In 1968, three of the forefathers of applied behavior analysis (Baer, Wolf, and Risley) identified the seven dimensions of ABA. Today, these seven dimensions guide behavior analysts when developing interventions.
- Conceptually Systematic
Let’s discuss these terms through the use of a case study.
Santiago, age 3, receives 30 hours of ABA therapy per week. He has been making progress on his treatment goals over the last six months; however, he recently started swallowing non-food items at home and during therapy. His family and treatment team are concerned about this behavior and want to develop a plan to stop it right away.
Before we identify an intervention, we have to determine whether this behavior meets the “applied” dimension of ABA. Is it socially significant for Santiago to stop swallowing non-food items? Can swallowing non-food items impact his ability to take care of himself? YES! This behavior is relevant for Santiago in his daily life. It’s important that we reduce this behavior so that he can safely participate in his activities of daily living.
In order to meet the “behavioral” criterion, we need to clearly define the problem behavior so it can be measured. Mouthing without swallowing may or may not be included in the behavioral definition. Careful selection of measurement tools are also necessary. Is the duration of swallowing important, or the size of the item swallowed, or the number of items swallowed? A strong behavioral definition will include examples and non-examples.
The intervention will be “analytic” if the BCBA can demonstrate the intervention’s effectiveness in reducing the problem behavior. The BCBA will observe the behavior before, during, and after the intervention. If the data shows a functional relationship between the decrease in the swallowing behavior and the introduction of the intervention (that is, did the behavior improve due to the intervention and not any other factor?) then the intervention would meet this third criterion.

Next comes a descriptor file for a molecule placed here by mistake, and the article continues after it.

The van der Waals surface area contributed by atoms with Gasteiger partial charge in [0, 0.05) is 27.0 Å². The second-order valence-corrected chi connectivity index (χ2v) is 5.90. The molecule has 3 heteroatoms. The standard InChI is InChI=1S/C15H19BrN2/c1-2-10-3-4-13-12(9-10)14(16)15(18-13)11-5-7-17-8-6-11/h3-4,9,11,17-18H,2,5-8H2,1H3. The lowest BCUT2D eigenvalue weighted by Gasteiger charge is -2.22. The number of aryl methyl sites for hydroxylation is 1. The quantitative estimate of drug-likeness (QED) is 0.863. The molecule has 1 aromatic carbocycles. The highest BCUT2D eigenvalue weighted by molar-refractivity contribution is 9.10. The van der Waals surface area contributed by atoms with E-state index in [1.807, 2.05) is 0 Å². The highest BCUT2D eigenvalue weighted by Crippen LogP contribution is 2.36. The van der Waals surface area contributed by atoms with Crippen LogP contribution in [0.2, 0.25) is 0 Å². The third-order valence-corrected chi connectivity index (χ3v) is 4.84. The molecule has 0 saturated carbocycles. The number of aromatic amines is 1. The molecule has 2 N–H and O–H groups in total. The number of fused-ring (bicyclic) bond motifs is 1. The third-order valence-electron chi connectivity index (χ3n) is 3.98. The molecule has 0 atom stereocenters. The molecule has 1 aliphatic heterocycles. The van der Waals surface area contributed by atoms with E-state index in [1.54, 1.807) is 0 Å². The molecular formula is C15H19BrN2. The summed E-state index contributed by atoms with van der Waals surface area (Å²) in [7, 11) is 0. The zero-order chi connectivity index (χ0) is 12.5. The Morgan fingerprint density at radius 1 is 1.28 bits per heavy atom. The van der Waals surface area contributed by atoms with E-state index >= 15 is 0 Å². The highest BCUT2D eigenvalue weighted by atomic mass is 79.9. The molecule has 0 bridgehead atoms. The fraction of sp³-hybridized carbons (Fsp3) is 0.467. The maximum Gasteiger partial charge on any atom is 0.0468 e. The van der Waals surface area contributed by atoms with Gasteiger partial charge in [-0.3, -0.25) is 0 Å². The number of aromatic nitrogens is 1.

The term “technological” means that the intervention plan is written in a clear way, such that anyone on the team could implement the plan in the same way as the author. Consistency across team members is essential to Santiago’s progress.
An intervention is “conceptually systematic” when it utilizes principles of ABA. Some examples of principles that could be used for Santiago are Differential Reinforcement of Incompatible Behavior (DRI), response blocking, and changes to the Motivating Operation (MO).
The most straightforward dimension is “effective.” Did the intervention do what it was designed to do? Did Santiago completely stop swallowing non-food items or did the frequency of swallowing decrease? If the intervention improved the behavior, but not to a socially significant level (any swallowing of non-food items is dangerous) then the intervention was not effective.
“Generality” is demonstrated when Santiago stops swallowing non-food items at home, even though the intervention was only in place at the ABA clinic. Generality can also occur if the behavior change lasts over time after the intervention ends or if other related behaviors also improve.
Students of ABA memorize the acronym GET A CAB to recall the seven dimensions. If the intervention to eliminate Santiago’s swallowing of non-food items meets GET A CAB, then it meets the criteria for high-quality applied behavior analysis.